Hot off the fax machine is this new pleading, filed on August 28 in the Supreme Court of Florida by a plaintiffs’ attorney in Miami. Petitioner faced a deadline to file a response to Respondents’ motion for rehearing, but events beyond her control had conspired to make meeting that deadline impossible.
First, Tropical Storm Ernesto was then bearing down on southern Florida, and the area was under a hurricane watch at the time. Because of that threat, “undersigned counsel and their staff have prepared today and plan to prepare over the next two days for a possible Hurricane.” That seems reasonable.
Second, counsel informed the Florida Supreme Court, her dog had just given birth.
Therefore, she wrote, “[i]n addition to the normal preparations for her family and office, undersigned counsel has seven puppies (born to her King Charles Cavalier) that are dependent upon her and additional preparations are needed for the possible Hurricane.”
Ah, yes. The King Charles Cavalier, or as it is actually known, the “Cavalier King Charles Spaniel.” An “active, graceful, well-balanced toy spaniel, very gay and free in action; fearless and sporting in character, yet at the same time gentle and affectionate,” saith the American Kennel Club. “Suffers from a number of severe genetic defects,” says the less sentimental Wikipedia. Among the said defects are mitral heart valve disease, from which virtually all Cavaliers apparently suffer, so it is not impossible that additional preparations would in fact be required to get seven Cavalier puppies into their iron lungs, ready to ride out a possible capital-H Hurricane. Why the Florida Supreme Court would be inclined to care about any of this is another question.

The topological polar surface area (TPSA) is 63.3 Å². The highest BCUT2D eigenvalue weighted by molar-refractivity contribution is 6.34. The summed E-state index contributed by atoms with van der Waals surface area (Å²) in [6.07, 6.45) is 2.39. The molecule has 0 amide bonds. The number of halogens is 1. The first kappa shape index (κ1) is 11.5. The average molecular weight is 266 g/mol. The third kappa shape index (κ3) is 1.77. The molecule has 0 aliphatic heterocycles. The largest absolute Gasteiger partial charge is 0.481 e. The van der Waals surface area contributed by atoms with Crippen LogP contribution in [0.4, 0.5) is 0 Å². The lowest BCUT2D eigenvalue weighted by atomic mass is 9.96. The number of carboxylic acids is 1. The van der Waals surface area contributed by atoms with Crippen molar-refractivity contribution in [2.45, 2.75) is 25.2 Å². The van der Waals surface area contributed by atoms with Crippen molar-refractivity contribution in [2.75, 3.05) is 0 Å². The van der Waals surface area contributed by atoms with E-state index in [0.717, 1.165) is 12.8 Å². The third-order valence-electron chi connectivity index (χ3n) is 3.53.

Surprisingly, the brief did not go on to explain that the breed is named after King Charles II of England, who had a pet spaniel when he was young, and made it essentially the Breed of the Realm when he took the throne. According to Wikipedia, KC2 “went so far as to issue a decree that the King Charles Spaniel could not be forbidden entrance to any public place, including the Houses of Parliament.” I just hope plaintiffs’ counsel reads this paragraph, so I can look forward to a “Motion to Admit Seven King Charles Spaniels to the Bar of the Florida Supreme Court Pursuant to Unrevoked Edict of King Charles II.”